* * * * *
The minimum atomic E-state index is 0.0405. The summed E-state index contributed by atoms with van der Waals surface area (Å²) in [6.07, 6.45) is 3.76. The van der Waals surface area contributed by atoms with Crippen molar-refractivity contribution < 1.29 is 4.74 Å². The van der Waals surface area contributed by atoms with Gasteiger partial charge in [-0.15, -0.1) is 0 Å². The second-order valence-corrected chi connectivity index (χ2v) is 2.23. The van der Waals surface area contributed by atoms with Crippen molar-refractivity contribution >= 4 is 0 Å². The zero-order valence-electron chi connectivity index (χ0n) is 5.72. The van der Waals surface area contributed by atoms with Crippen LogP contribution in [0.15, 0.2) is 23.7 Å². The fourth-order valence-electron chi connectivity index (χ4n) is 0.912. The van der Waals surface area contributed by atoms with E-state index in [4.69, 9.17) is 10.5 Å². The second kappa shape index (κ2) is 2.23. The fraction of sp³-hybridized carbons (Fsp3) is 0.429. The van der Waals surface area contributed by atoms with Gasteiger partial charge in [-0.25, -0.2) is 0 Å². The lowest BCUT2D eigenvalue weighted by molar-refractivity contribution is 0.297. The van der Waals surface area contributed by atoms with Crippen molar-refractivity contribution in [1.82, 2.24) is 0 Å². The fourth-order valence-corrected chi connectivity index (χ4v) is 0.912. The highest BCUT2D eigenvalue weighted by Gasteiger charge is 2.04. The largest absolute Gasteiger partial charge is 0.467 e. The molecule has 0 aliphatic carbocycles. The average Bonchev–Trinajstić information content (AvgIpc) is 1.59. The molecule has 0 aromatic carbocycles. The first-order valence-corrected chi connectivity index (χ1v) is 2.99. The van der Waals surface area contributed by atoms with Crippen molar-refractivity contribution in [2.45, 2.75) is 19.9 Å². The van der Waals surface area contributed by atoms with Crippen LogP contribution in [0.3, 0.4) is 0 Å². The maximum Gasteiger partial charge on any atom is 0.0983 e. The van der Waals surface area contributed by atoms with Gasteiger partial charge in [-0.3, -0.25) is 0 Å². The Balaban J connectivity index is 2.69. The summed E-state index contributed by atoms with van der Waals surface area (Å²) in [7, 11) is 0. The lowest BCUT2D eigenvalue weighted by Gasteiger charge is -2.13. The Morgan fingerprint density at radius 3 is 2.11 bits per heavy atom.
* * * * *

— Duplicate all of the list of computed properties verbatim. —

The minimum atomic E-state index is 0.0405. The summed E-state index contributed by atoms with van der Waals surface area (Å²) in [6.07, 6.45) is 3.76. The van der Waals surface area contributed by atoms with Crippen molar-refractivity contribution < 1.29 is 4.74 Å². The van der Waals surface area contributed by atoms with Gasteiger partial charge in [-0.15, -0.1) is 0 Å². The second-order valence-corrected chi connectivity index (χ2v) is 2.23. The van der Waals surface area contributed by atoms with Crippen molar-refractivity contribution >= 4 is 0 Å². The zero-order valence-electron chi connectivity index (χ0n) is 5.72. The van der Waals surface area contributed by atoms with Crippen LogP contribution in [0.15, 0.2) is 23.7 Å². The fourth-order valence-electron chi connectivity index (χ4n) is 0.912. The van der Waals surface area contributed by atoms with E-state index in [4.69, 9.17) is 10.5 Å². The second kappa shape index (κ2) is 2.23. The fraction of sp³-hybridized carbons (Fsp3) is 0.429. The van der Waals surface area contributed by atoms with Gasteiger partial charge in [-0.25, -0.2) is 0 Å². The lowest BCUT2D eigenvalue weighted by molar-refractivity contribution is 0.297. The van der Waals surface area contributed by atoms with Crippen molar-refractivity contribution in [1.82, 2.24) is 0 Å². The fourth-order valence-corrected chi connectivity index (χ4v) is 0.912. The highest BCUT2D eigenvalue weighted by Gasteiger charge is 2.04. The largest absolute Gasteiger partial charge is 0.467 e. The molecule has 0 aliphatic carbocycles. The average Bonchev–Trinajstić information content (AvgIpc) is 1.59. The molecule has 0 aromatic carbocycles. The first-order valence-corrected chi connectivity index (χ1v) is 2.99. The van der Waals surface area contributed by atoms with Crippen molar-refractivity contribution in [2.45, 2.75) is 19.9 Å². The van der Waals surface area contributed by atoms with Crippen LogP contribution in [0.3, 0.4) is 0 Å². The maximum Gasteiger partial charge on any atom is 0.0983 e. The van der Waals surface area contributed by atoms with Gasteiger partial charge in [-0.3, -0.25) is 0 Å². The Balaban J connectivity index is 2.69. The summed E-state index contributed by atoms with van der Waals surface area (Å²) in [7, 11) is 0. The lowest BCUT2D eigenvalue weighted by Gasteiger charge is -2.13. The Morgan fingerprint density at radius 3 is 2.11 bits per heavy atom.